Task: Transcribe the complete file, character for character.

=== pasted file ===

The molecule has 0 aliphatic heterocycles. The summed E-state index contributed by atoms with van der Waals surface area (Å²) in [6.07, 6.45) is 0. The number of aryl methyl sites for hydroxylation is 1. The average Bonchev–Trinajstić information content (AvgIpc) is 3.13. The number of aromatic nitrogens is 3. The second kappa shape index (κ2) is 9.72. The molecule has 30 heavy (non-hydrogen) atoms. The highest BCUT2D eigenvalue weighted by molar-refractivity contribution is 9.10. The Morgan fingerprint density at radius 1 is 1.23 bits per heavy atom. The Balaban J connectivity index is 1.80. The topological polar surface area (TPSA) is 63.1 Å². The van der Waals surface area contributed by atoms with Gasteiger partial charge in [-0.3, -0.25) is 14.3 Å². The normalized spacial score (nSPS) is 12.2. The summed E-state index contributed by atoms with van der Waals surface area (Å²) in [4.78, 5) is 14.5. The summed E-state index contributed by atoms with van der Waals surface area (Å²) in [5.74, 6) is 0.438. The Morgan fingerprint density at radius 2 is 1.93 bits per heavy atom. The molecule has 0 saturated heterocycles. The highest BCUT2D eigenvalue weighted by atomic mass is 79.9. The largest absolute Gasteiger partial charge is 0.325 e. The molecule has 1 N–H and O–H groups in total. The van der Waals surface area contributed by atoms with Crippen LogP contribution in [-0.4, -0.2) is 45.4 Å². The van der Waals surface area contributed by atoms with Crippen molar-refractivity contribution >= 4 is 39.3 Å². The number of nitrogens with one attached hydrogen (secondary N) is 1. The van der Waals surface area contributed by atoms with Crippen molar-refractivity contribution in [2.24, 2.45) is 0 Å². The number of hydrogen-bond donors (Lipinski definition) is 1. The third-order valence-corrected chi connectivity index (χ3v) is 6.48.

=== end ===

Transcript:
The molecule has 0 aliphatic heterocycles. The summed E-state index contributed by atoms with van der Waals surface area (Å²) in [6.07, 6.45) is 0. The number of aryl methyl sites for hydroxylation is 1. The average Bonchev–Trinajstić information content (AvgIpc) is 3.13. The number of aromatic nitrogens is 3. The second kappa shape index (κ2) is 9.72. The molecule has 30 heavy (non-hydrogen) atoms. The highest BCUT2D eigenvalue weighted by molar-refractivity contribution is 9.10. The Morgan fingerprint density at radius 1 is 1.23 bits per heavy atom. The Balaban J connectivity index is 1.80. The topological polar surface area (TPSA) is 63.1 Å². The van der Waals surface area contributed by atoms with Gasteiger partial charge in [-0.3, -0.25) is 14.3 Å². The normalized spacial score (nSPS) is 12.2. The summed E-state index contributed by atoms with van der Waals surface area (Å²) in [4.78, 5) is 14.5. The summed E-state index contributed by atoms with van der Waals surface area (Å²) in [5.74, 6) is 0.438. The Morgan fingerprint density at radius 2 is 1.93 bits per heavy atom. The molecule has 0 saturated heterocycles. The highest BCUT2D eigenvalue weighted by atomic mass is 79.9. The largest absolute Gasteiger partial charge is 0.325 e. The molecule has 1 N–H and O–H groups in total. The van der Waals surface area contributed by atoms with Crippen LogP contribution in [-0.4, -0.2) is 45.4 Å². The van der Waals surface area contributed by atoms with Crippen molar-refractivity contribution >= 4 is 39.3 Å². The number of nitrogens with one attached hydrogen (secondary N) is 1. The van der Waals surface area contributed by atoms with Crippen molar-refractivity contribution in [2.24, 2.45) is 0 Å². The number of hydrogen-bond donors (Lipinski definition) is 1. The third-order valence-corrected chi connectivity index (χ3v) is 6.48.